Aftermath of 1994 AMIA bombing
Aftermath of 1994 AMIA bombing Reuters

22 years later, the only unidentified fatality of the 1994 bombing of the AMIA Jewish center here has been named, JTA reported Thursday.

The man was identified as Augusto Daniel Jesus with more than 99.99 percent certainty based on an analysis of DNA taken from the body and from his mother, the Argentina government’s AMIA Special Investigating Unit said.

Jesus and his mother were among the 85 people killed and 300 were injured in the solo suicide bombing — most but not all of them Jews.

The DNA analysis was conducted by the Argentine Forensic Anthropology Team and verified by the team along with the University of Buenos Aires, according to JTA.

Efforts to identify the body began in 2002 after Jesus’ identity card was discovered in the debris at the scene.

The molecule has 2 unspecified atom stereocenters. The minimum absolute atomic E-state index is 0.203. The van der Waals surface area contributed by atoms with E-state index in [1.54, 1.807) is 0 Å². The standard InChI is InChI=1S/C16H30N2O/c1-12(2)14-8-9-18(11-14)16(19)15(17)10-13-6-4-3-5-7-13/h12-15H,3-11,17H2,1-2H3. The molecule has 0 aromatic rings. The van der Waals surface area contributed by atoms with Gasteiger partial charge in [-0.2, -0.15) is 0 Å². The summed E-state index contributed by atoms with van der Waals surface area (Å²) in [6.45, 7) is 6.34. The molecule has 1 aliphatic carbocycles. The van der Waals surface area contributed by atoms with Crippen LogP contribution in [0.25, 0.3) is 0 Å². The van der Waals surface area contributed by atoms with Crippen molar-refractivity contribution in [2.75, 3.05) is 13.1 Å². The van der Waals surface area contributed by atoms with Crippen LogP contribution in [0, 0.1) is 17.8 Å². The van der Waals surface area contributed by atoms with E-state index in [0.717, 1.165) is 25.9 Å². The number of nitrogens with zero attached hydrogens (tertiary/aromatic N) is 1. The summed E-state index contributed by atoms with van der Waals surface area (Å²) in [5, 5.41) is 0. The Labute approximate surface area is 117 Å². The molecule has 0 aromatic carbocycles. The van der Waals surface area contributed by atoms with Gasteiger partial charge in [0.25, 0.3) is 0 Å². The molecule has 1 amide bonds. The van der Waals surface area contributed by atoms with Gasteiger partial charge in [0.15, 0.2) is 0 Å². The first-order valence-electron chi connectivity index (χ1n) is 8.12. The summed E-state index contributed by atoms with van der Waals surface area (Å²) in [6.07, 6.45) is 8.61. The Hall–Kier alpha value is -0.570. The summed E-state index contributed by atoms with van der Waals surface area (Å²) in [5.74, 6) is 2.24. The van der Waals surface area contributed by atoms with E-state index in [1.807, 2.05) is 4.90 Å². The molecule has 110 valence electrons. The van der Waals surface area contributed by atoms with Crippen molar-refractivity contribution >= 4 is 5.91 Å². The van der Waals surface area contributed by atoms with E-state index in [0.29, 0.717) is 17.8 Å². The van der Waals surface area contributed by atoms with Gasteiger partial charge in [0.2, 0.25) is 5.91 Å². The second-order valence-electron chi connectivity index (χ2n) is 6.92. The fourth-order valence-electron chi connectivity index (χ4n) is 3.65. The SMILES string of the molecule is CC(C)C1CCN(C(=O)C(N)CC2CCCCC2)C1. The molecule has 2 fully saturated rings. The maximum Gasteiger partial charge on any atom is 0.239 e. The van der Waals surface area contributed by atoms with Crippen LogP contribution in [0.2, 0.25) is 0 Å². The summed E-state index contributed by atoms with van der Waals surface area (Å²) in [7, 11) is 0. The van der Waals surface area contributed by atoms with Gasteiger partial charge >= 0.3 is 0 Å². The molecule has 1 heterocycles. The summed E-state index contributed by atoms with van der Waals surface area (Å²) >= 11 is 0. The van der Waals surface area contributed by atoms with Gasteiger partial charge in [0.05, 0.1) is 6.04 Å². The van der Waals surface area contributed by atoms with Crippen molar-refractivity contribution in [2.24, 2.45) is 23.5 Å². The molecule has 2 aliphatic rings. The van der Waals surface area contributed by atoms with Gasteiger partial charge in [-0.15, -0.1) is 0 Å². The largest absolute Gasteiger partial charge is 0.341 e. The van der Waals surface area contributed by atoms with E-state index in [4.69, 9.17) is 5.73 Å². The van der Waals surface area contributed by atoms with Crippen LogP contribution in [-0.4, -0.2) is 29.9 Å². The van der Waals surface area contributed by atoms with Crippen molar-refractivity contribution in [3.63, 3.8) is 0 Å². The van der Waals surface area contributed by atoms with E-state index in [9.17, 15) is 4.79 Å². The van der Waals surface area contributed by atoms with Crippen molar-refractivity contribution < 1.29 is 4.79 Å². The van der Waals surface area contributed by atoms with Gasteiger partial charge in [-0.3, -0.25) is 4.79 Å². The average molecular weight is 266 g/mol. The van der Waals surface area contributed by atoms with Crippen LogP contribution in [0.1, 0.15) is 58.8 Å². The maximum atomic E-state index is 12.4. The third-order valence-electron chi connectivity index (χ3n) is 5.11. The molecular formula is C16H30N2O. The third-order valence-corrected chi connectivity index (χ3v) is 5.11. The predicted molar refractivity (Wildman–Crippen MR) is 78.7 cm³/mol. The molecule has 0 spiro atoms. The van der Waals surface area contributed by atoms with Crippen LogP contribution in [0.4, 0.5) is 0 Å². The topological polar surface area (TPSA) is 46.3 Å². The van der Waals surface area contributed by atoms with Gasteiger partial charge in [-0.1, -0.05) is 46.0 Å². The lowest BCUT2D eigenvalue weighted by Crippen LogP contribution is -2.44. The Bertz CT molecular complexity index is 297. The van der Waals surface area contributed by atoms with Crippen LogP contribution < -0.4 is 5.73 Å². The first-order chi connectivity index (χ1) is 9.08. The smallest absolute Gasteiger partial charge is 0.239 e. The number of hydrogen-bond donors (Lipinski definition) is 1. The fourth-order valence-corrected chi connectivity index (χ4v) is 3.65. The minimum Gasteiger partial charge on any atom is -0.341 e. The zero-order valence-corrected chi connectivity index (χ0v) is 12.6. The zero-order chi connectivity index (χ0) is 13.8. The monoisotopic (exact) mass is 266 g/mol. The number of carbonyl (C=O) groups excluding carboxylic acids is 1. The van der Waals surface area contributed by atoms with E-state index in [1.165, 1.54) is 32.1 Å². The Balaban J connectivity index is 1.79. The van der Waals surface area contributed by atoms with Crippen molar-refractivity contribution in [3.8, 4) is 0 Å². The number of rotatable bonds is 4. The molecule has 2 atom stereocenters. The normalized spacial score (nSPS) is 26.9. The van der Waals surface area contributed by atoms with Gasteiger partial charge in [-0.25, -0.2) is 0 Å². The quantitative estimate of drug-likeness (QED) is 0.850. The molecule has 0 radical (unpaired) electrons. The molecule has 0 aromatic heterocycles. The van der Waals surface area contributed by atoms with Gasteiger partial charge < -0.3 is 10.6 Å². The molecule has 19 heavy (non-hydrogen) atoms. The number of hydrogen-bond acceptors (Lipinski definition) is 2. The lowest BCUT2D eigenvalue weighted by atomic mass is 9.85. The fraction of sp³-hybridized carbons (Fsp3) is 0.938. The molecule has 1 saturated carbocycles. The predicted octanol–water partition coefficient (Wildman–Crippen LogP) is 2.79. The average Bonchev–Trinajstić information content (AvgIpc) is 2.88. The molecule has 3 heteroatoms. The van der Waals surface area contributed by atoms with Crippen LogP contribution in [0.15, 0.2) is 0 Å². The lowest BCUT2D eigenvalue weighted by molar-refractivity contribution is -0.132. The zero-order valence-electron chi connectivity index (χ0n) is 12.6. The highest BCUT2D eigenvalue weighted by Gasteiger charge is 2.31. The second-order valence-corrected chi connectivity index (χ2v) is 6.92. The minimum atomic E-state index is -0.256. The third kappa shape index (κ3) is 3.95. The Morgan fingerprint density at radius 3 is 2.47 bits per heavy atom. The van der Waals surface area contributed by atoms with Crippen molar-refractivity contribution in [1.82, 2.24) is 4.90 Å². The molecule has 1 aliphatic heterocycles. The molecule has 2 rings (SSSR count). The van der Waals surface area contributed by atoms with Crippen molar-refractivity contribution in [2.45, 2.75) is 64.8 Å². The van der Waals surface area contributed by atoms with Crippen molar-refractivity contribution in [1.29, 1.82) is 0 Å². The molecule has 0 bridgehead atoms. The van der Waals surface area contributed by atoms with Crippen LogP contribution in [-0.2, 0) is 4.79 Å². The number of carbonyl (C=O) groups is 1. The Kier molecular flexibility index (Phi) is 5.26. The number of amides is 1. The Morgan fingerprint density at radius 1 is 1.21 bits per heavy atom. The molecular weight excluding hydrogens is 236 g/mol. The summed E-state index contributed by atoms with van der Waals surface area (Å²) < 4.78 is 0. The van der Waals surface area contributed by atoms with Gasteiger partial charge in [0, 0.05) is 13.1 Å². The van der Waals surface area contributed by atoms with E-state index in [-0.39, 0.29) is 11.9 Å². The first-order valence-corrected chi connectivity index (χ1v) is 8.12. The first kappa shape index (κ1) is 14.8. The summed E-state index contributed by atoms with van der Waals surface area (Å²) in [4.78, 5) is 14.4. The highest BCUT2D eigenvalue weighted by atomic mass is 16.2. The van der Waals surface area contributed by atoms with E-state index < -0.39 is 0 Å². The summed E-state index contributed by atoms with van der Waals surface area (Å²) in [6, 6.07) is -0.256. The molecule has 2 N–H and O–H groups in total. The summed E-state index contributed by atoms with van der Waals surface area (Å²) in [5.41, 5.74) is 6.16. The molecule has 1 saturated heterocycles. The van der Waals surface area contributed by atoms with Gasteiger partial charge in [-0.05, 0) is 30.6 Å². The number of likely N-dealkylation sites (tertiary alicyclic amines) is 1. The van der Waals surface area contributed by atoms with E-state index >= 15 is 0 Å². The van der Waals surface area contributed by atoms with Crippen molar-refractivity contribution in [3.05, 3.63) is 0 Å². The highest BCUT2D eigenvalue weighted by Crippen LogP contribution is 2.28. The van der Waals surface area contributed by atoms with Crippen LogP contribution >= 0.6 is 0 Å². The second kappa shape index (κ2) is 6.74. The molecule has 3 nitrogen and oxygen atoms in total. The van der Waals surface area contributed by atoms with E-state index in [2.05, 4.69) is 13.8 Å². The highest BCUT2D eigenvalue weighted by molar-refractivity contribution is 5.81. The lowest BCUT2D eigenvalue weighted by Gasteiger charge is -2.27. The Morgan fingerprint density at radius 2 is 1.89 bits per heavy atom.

Some believed the body may have belonged to the suicide bomber, but the theory has now been discredited.

Jesus and his mother were attending a class at AMIA on caring for people with health problems when they were killed, according to relatives. He was 20 years old.

The news comes one day after a federal judge in Argentina agreed to transfer the case file of the late AMIA prosecutor Alberto Nisman to another judge who is presiding over a new investigation into the alleged Argentine government plan to whitewash Iran's role in the bombing.

The body of Nisman, who led the probe of the 1994 bombing which killed 85 people, was discovered in his apartment in January of 2015, with a gunshot wound to the head.

It has been revealed that Nisman had drafted arrest warrants for then President Cristina Kirchner and Foreign Minister Hector Timerman before he was found dead.

Argentine investigators accuse former Iranian foreign minister Ali Akbar Velayati and four other Iranian former officials, including former Iranian president Akbar Hashemi Rafsanjani, of orchestrating the July 18, 1994 car bombing.

Iran denies involvement and has repeatedly rejected Argentine demands for the accused to testify.